We visited several
bustling, amazing markets during our stay, the
closest one to us was the Benito Juarez market. It’s a covered market, crowded
with people and really anything you would want to buy, including these fabulous sugar and chocolate skulls.
bakery stalls, hardware stalls, meat and seafood, vegetables, healing aids and
spices, bags and purses, local arts and crafts – it was sensory overload in the
The food area was really amazing, lots of family vendors selling all
kinds of food at their stalls with counters and tables to sit and enjoy a meal.
One interesting thing I noted was the “Escritorio Publico”, a booth where you
could have a person write a letter for you – on a typewriter.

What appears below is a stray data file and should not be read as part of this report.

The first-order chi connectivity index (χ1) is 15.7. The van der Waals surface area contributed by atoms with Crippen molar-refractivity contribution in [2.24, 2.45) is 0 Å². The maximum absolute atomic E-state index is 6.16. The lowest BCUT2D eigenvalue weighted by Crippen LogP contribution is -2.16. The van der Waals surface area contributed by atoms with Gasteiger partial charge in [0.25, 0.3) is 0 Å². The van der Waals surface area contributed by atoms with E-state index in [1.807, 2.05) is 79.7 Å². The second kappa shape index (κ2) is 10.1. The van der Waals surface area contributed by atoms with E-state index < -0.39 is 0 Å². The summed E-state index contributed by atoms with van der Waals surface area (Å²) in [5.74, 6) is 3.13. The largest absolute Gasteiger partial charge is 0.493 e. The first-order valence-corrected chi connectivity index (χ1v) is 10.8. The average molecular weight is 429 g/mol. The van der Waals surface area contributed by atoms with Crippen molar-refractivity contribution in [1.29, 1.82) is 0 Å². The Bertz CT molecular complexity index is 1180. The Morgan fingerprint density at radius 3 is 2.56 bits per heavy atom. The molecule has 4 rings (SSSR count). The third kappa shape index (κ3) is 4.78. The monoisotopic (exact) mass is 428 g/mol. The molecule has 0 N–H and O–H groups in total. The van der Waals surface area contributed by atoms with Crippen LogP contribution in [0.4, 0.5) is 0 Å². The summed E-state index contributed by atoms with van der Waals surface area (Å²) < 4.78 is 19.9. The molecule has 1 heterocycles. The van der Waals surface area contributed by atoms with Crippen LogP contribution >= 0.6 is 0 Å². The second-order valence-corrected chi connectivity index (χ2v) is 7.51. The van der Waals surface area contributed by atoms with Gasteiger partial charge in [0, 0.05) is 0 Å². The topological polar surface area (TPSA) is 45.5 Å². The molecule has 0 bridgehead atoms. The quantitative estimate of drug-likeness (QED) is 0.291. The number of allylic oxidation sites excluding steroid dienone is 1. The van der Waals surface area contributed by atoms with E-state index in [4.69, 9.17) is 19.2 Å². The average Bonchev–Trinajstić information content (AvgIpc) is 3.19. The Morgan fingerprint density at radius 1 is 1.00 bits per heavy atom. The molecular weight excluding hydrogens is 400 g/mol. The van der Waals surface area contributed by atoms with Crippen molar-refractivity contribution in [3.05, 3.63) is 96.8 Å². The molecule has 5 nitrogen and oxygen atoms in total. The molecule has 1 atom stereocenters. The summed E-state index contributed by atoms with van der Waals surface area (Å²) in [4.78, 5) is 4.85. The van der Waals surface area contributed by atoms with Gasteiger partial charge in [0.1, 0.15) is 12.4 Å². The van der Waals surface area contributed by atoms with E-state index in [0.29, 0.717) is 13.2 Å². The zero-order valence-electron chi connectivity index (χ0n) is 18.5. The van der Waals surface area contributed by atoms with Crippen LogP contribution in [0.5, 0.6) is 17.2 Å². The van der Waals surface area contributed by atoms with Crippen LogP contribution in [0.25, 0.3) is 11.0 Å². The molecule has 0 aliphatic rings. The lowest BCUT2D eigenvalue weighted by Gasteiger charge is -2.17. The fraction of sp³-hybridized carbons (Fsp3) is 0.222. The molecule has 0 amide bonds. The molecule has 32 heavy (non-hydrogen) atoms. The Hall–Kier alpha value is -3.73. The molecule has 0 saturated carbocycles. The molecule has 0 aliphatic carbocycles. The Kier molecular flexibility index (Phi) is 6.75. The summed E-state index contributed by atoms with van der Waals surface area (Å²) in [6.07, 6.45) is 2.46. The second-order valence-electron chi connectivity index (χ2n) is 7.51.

We also had a
chance to go to a really big Sunday market in the village of Tlacolula.
had everything there as well, including live turkeys,
a hall of bread (this one selling pan de meurto for Day of the Dead),
full of amazing local vegetables and fruit, even a guy on a bike who was rigged
up to sharpen scissors or knives. It was so amazing I just couldn’t see it all
in the short time we were there. We even tried a local specialty that are quite
popular and on many menus – GASSHOPPERS. They are deep fried to a crisp with a
smokey red chile powder coating. You just buy them by the handful. They had a
nice spicy, salty taste and crunch, but I just didn’t like the texture or
feeling of the scratchy legs as I chewed and swallowed. I think it’s a cultural
thing. Like gefilte fish. If you grow up with it, you love it. If you asked all 20 of us what we saw,
we’d all answer differently, there was just so much to take in.
Next time…the wonderful weaving town of Teotitlan del Valle.